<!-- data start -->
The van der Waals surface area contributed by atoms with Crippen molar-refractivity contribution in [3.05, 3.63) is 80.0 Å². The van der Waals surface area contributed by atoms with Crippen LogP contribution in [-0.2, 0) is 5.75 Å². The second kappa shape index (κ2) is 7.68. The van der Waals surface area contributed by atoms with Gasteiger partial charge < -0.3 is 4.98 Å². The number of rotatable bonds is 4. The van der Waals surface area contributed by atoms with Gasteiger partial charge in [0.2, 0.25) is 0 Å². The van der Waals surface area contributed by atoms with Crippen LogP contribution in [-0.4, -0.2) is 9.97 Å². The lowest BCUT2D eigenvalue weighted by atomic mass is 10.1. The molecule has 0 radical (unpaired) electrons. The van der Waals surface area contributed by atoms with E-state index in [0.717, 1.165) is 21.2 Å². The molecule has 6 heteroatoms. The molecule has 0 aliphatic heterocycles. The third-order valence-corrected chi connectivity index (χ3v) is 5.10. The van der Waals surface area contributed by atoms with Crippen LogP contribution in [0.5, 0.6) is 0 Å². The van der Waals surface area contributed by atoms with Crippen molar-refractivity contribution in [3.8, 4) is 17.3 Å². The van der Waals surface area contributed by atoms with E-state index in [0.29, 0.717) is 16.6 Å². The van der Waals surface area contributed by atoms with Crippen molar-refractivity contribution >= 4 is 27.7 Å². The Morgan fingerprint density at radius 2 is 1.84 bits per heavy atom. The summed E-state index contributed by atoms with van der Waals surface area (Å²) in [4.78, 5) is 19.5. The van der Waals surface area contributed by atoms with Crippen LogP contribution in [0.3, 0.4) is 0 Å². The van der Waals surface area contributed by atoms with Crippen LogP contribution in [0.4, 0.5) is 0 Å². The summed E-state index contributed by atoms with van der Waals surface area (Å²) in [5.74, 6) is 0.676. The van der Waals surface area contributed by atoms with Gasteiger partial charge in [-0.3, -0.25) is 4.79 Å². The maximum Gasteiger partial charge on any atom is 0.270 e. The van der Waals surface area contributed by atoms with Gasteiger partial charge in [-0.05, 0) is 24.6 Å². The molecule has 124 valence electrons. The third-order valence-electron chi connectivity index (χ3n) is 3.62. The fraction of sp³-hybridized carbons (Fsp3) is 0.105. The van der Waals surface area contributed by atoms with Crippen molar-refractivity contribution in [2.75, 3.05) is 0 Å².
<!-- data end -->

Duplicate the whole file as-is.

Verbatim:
The van der Waals surface area contributed by atoms with Crippen molar-refractivity contribution in [3.05, 3.63) is 80.0 Å². The van der Waals surface area contributed by atoms with Crippen LogP contribution in [-0.2, 0) is 5.75 Å². The second kappa shape index (κ2) is 7.68. The van der Waals surface area contributed by atoms with Gasteiger partial charge < -0.3 is 4.98 Å². The number of rotatable bonds is 4. The van der Waals surface area contributed by atoms with Gasteiger partial charge in [0.2, 0.25) is 0 Å². The van der Waals surface area contributed by atoms with Crippen LogP contribution in [-0.4, -0.2) is 9.97 Å². The lowest BCUT2D eigenvalue weighted by atomic mass is 10.1. The molecule has 0 radical (unpaired) electrons. The van der Waals surface area contributed by atoms with E-state index in [0.717, 1.165) is 21.2 Å². The molecule has 6 heteroatoms. The molecule has 0 aliphatic heterocycles. The third-order valence-corrected chi connectivity index (χ3v) is 5.10. The van der Waals surface area contributed by atoms with Crippen LogP contribution in [0.5, 0.6) is 0 Å². The van der Waals surface area contributed by atoms with Crippen molar-refractivity contribution in [3.8, 4) is 17.3 Å². The van der Waals surface area contributed by atoms with E-state index in [0.29, 0.717) is 16.6 Å². The van der Waals surface area contributed by atoms with Crippen molar-refractivity contribution >= 4 is 27.7 Å². The Morgan fingerprint density at radius 2 is 1.84 bits per heavy atom. The summed E-state index contributed by atoms with van der Waals surface area (Å²) in [4.78, 5) is 19.5. The van der Waals surface area contributed by atoms with Crippen LogP contribution in [0.3, 0.4) is 0 Å². The van der Waals surface area contributed by atoms with Crippen LogP contribution in [0.4, 0.5) is 0 Å². The summed E-state index contributed by atoms with van der Waals surface area (Å²) in [5.74, 6) is 0.676. The van der Waals surface area contributed by atoms with Gasteiger partial charge in [-0.3, -0.25) is 4.79 Å². The maximum Gasteiger partial charge on any atom is 0.270 e. The van der Waals surface area contributed by atoms with Gasteiger partial charge in [-0.05, 0) is 24.6 Å². The molecule has 124 valence electrons. The third-order valence-electron chi connectivity index (χ3n) is 3.62. The fraction of sp³-hybridized carbons (Fsp3) is 0.105. The van der Waals surface area contributed by atoms with Crippen molar-refractivity contribution in [2.75, 3.05) is 0 Å².